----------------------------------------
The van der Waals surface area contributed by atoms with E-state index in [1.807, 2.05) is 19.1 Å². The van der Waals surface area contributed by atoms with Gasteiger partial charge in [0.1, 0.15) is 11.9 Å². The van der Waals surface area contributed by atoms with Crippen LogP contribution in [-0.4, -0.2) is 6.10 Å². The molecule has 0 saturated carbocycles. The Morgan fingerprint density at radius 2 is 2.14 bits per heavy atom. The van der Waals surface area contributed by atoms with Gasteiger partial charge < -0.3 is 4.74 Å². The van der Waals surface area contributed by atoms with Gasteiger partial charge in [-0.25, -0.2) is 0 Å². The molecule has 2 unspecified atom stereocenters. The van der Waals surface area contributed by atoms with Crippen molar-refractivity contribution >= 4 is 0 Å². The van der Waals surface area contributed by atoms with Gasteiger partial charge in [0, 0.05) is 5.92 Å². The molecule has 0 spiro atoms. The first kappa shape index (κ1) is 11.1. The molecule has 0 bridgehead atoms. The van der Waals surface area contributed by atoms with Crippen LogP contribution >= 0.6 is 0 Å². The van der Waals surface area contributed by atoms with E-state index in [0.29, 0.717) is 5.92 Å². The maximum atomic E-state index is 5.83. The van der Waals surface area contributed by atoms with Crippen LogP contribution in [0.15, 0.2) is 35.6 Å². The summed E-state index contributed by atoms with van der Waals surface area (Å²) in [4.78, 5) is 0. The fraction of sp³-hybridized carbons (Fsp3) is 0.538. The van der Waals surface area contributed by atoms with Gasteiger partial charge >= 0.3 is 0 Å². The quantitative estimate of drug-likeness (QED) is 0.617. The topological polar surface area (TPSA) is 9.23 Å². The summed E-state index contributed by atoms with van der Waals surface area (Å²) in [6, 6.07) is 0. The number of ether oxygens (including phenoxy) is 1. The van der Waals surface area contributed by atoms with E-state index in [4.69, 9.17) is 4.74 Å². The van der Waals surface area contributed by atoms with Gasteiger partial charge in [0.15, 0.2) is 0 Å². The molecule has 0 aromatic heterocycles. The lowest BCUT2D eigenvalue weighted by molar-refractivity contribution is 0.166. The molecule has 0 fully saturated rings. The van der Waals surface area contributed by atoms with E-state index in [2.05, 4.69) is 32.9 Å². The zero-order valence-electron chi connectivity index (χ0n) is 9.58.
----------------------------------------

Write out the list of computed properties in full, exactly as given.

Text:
The van der Waals surface area contributed by atoms with E-state index in [1.807, 2.05) is 19.1 Å². The van der Waals surface area contributed by atoms with Gasteiger partial charge in [0.1, 0.15) is 11.9 Å². The van der Waals surface area contributed by atoms with Crippen LogP contribution in [-0.4, -0.2) is 6.10 Å². The molecule has 0 saturated carbocycles. The Morgan fingerprint density at radius 2 is 2.14 bits per heavy atom. The van der Waals surface area contributed by atoms with Gasteiger partial charge < -0.3 is 4.74 Å². The van der Waals surface area contributed by atoms with Gasteiger partial charge in [-0.25, -0.2) is 0 Å². The molecule has 2 unspecified atom stereocenters. The van der Waals surface area contributed by atoms with Crippen molar-refractivity contribution >= 4 is 0 Å². The van der Waals surface area contributed by atoms with Gasteiger partial charge in [0, 0.05) is 5.92 Å². The molecule has 0 spiro atoms. The first kappa shape index (κ1) is 11.1. The molecule has 0 bridgehead atoms. The van der Waals surface area contributed by atoms with Crippen LogP contribution >= 0.6 is 0 Å². The van der Waals surface area contributed by atoms with E-state index in [0.29, 0.717) is 5.92 Å². The maximum atomic E-state index is 5.83. The van der Waals surface area contributed by atoms with Crippen LogP contribution in [0.15, 0.2) is 35.6 Å². The summed E-state index contributed by atoms with van der Waals surface area (Å²) in [4.78, 5) is 0. The fraction of sp³-hybridized carbons (Fsp3) is 0.538. The van der Waals surface area contributed by atoms with Gasteiger partial charge >= 0.3 is 0 Å². The quantitative estimate of drug-likeness (QED) is 0.617. The topological polar surface area (TPSA) is 9.23 Å². The summed E-state index contributed by atoms with van der Waals surface area (Å²) in [6, 6.07) is 0. The number of ether oxygens (including phenoxy) is 1. The van der Waals surface area contributed by atoms with E-state index in [4.69, 9.17) is 4.74 Å². The van der Waals surface area contributed by atoms with Gasteiger partial charge in [0.15, 0.2) is 0 Å². The molecule has 0 aromatic heterocycles. The lowest BCUT2D eigenvalue weighted by molar-refractivity contribution is 0.166. The molecule has 0 fully saturated rings. The van der Waals surface area contributed by atoms with E-state index in [2.05, 4.69) is 32.9 Å². The zero-order valence-electron chi connectivity index (χ0n) is 9.58.